Two very different takes on the new USAID development policy

On the wake of the MDG summit and the numerous announcements it left, two very different takes on the new USAID policy from Aid Watch.
First, a link to David Rieff’s article on The New Republic, and then a guest post by Lant Pritchett from the Kennedy School of Government:

“How Obama Was Brainwashed by the Microsoft Theory of Foreign Aid” by David Rieff

…The stark fact is that only if one fetishizes the idea of civil society as a kind of universal ideological solvent, and believes that, in tandem with scientific innovation, the road to our collective salvation is now open to us, can such optimism be justified.
But this was always the line at the Gates Foundation, and it is now clear that this view has won the president’s and Secretary of State Hillary Clinton’s backing. USAID’s contribution to these Pollyanna-ish fantasies is a document adorned with the title, “Celebrate, Innovate, and Sustain: Toward 2015 and Beyond…
Reading this, it is hard not to feel that just as Walter Pater famously said that all art aspires to the condition of music, for the Obama administration all development aspires to replicate the experience of Microsoft. For what is being proposed here are “solutions” in the purely technical sense. But development is not a software problem that can be resolved—as Bill Gates and Paul Allen developed new products for their corporation—by bringing the best minds together to brainstorm innovative [sic] solutions. Development is a matter of culture, of politics, and of justice, far more than it is a matter of technology or, for that matter, the technologized vision of human beings that can, without embarrassment, speak of ‘unlocking’ people’s potential as if they were seams of some precious mineral buried in the dirt.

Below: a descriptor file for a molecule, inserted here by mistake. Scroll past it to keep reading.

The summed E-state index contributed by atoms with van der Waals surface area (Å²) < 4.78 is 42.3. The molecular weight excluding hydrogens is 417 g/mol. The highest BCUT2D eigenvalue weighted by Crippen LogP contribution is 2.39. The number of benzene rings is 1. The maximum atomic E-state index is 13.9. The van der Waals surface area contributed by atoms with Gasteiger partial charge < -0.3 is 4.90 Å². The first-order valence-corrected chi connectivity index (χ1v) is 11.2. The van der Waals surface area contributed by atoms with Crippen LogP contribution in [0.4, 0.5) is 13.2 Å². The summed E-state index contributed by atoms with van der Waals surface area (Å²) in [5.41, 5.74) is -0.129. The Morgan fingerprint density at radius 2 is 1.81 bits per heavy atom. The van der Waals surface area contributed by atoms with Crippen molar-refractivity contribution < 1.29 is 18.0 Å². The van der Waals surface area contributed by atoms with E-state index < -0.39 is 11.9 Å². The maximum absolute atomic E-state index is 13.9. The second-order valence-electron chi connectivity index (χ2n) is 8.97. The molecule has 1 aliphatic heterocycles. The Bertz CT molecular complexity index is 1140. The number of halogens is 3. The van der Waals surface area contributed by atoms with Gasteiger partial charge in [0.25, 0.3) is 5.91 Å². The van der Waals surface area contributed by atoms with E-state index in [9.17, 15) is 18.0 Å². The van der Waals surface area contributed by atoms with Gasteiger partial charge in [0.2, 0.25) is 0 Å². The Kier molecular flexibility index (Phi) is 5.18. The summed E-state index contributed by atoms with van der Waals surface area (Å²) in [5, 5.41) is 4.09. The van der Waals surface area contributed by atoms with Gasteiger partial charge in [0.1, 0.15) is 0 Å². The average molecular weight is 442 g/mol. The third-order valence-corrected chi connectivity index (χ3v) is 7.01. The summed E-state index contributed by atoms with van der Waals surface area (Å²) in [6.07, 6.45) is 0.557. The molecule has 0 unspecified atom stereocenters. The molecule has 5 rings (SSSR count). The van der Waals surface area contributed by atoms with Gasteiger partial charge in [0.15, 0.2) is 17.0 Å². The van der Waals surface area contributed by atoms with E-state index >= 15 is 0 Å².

and

“What Obama Got Right About Development” by Lant Pritchett

…it is worth at least first stepping back and asking where this first official US development policy came down on the big debates on development, where, I think it comes out a big winner on four big ideas.
First, the speech and policy put economic growth front and center as objectives of development and development policy.
Second, the speech came down hard, and right, on the debate between improving systemic capability and programmatic action. … The speech clearly identified building this capability as a central (and difficult) part of development. … The MDGs are correctly interpreted as what will be accomplished when there has been development–not vice versa.
Third, the speech gets right the need for innovation, with rigorous evaluation as an important component of an environment for innovation. …
Fourth, one thing the speech gets right it does so by omission. There is no dollar figure.The message “lets do more” is always popular because it also means “business as usual” for what is already going on. “Let’s do better at what we are doing”–that is a tough internal sell, but one that is useful–including I believe to people who are actually on the ground, doing the work … More is better, but better is better too and more is even better after better is better.

The debate, it appears, is open. Looking forward to more expert commentators to share their thoughts on this matter…

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